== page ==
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One solution that comes to mind is to generate the list out-of-order then sort it into order.
@bar=sort {zc($a) <=> zc($b)} permute([0..2],[0..2],[0..2],[0..2],[0..2]); sub zc{ my $arg=shift; my @a=split //,$arg; return (grep /0/,@a[0..1])+(grep /0/,@a[3..4]); }
This is shorter (lines-of-code wise) than the 16 loops you describe, but will run slower. You could build the same sort of idea into the algorithm by using a heap w/ the same sort rule, but the end result would be algorithmically equivalent performance wise.

Another approach (it is too late tonight for me to work this out completely): Assume that permute($a,$b,$c,$d,$e) takes array references as its arguments and returns a list of all the permutations of the elements of those lists. Also assume that the function nz takes a list reference and returns all non-zero elements of that list. Then what you want to do is call permute like this:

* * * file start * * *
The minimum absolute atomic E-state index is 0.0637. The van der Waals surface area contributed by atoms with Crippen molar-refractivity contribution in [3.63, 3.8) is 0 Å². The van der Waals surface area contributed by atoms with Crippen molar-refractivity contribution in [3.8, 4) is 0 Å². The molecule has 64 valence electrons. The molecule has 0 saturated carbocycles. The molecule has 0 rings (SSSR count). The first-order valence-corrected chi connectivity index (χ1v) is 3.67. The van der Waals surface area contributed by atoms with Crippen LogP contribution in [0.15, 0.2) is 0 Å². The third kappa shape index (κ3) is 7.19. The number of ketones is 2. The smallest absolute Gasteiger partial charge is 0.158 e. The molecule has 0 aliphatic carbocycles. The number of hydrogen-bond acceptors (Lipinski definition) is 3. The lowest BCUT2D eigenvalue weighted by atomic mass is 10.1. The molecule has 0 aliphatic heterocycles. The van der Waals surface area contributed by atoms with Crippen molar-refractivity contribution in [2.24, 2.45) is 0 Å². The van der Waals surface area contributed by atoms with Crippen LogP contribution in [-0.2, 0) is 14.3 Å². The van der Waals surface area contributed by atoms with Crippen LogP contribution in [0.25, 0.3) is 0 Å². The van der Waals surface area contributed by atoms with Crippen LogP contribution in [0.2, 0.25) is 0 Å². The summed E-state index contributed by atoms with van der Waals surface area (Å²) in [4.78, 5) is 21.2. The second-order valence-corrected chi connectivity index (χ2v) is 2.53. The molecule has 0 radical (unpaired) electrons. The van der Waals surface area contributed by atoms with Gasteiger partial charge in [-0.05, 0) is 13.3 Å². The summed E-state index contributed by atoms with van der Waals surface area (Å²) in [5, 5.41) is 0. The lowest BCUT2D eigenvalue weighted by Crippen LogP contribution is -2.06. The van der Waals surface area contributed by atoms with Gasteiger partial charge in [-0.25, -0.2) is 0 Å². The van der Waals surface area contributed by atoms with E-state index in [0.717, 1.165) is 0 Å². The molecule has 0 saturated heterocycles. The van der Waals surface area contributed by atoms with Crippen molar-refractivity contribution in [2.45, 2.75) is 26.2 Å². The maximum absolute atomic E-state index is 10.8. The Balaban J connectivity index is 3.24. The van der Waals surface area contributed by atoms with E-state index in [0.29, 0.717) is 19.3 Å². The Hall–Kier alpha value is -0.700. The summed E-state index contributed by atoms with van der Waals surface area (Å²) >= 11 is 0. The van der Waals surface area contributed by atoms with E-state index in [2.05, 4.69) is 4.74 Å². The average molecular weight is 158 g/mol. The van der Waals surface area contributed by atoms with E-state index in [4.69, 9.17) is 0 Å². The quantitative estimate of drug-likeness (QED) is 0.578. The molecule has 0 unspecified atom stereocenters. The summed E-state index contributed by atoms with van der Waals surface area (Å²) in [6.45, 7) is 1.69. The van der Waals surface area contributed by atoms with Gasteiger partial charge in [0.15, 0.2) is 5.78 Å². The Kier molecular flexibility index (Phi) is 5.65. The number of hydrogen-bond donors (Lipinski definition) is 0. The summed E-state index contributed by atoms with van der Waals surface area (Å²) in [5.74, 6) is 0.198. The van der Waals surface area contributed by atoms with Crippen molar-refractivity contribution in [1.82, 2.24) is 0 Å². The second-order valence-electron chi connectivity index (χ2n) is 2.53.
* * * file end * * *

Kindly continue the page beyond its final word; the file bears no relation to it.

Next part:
push @list,permute(nz($a),nz($b),$c,nz($d),nz($e)); push @list,permute([0],nz($b),$c,nz($d),nz($e)); push @list,permute(nz($a),[0],$c,nz($d),nz($e)); push @list,permute(nz($a),nz($b),$c,[0],nz($e)); push @list,permute(nz($a),nz($b),$c,nz($d),[0]); push @list,permute([0],[0],$c,nz($d),nz($e)); etc...
Basically the "16 loops" you describe above. There is a very definite pattern to how the arguments of permute are set up for each call. Now all that is left is to figure out how to generate that pattern.

In reply to Re: How can I improve this? by lhoward
in thread How can I improve this? by Dogg

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